There are a number of comparisons between the race and Paul's use of it to illustrate the Christian life. For instance, the contestant must be legally enrolled in the contest in order to win. The Christian must contend lawfully (II Tim. 2:5). Discipline is an absolute prerequisite of success; Christians must lay aside every weight and the ever-convenient sin in order to win (Heb. 12:1). Patience is required of both the athletic contestant and the Christian, endurance being necessary to win in both cases. The earthly contestant receives a perishable reward; the Christian an eternal reward (I Cor. 9:25). However, there comes a point, when the analogy becomes a contrast: only one receives the prize in an earthly contest, whereas in the matter of heaven, everyone may receive the gift, as my victory depends on my achievement and not the achievement of others. If we run well, we will win, in fact, each one who runs faithfully will win. How much better to run in such a race, where everyone may win, rather than just one.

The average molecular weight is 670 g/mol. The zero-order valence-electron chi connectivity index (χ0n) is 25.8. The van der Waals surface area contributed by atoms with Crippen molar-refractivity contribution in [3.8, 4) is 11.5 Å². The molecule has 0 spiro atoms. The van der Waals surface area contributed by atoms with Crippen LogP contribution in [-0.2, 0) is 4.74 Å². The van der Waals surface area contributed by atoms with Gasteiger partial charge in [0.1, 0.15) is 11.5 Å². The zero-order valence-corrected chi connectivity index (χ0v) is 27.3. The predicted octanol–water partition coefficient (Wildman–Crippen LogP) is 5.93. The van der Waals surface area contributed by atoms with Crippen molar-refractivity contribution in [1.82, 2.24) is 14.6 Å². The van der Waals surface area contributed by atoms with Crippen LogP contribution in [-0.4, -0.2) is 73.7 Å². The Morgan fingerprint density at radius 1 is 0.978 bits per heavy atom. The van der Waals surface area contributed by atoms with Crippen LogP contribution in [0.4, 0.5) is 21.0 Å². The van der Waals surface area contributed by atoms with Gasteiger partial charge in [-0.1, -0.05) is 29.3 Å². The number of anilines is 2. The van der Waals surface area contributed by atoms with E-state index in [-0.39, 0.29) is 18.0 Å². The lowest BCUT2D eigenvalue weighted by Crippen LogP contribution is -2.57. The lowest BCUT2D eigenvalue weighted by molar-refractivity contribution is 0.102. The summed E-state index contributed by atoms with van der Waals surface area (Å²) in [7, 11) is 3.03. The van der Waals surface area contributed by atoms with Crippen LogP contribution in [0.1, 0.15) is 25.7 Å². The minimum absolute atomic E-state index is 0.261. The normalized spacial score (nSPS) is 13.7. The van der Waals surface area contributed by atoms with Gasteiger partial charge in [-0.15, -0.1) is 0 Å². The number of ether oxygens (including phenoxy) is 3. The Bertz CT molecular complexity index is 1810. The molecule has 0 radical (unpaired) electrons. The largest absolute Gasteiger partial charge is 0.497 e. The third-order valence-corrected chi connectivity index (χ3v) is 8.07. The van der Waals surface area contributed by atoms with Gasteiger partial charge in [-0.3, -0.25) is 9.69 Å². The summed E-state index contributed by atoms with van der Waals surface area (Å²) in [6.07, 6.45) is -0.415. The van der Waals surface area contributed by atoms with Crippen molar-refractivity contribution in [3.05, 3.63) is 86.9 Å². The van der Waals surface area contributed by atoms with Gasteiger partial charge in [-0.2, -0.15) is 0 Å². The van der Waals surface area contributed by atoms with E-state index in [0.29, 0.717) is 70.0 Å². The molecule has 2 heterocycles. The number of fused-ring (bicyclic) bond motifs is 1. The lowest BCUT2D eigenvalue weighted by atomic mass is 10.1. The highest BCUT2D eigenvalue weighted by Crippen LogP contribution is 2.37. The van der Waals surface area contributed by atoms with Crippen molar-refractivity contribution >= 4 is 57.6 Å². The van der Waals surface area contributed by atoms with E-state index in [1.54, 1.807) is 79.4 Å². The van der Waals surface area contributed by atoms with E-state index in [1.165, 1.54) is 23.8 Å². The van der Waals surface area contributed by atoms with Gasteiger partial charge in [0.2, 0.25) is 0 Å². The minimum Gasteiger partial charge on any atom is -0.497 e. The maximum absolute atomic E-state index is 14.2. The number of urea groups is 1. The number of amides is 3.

Paul mentions the fact that this "high calling of God," eternal life, which we will one day receive, is to be found "in Christ Jesus." This, too, is a significant phrase, as there is no prize to be received outside of Chris--one must be found "in Christ." The only way that the scriptures teach that one may be found "in Christ" is for one to be baptized into Christ. Notice Galatians 3:27 states, "For ye are all the children of God by faith in Christ Jesus. For as many of you as have been baptized into Christ have put on Christ." In this passage Paul tells us what we are, that we are "children of God" (v. 26); he tells us where we are, "in Christ Jesus" (v. 26); and he tells us when we became children of God, when we were "baptized into Christ" (v. 27). Passages such as Ephesians 1:3 tell that all spiritual blessings are to be found "in Christ"; II Corinthians 5:17 relates the fact that if we are "in Christ", then we are considered as new creatures or a new creation, that is, a new man spiritually. Once again in Romans 6:3-4 reference is made to the fact that one is baptized into this new relationship with Christ. Faith, confession, and repentance are equally essential, of course, in enjoying the blessings that are to be found in Christ, however, it is the act of being baptized, immersed in water that is the "threshold" step, if you will, that makes that new relationship a reality.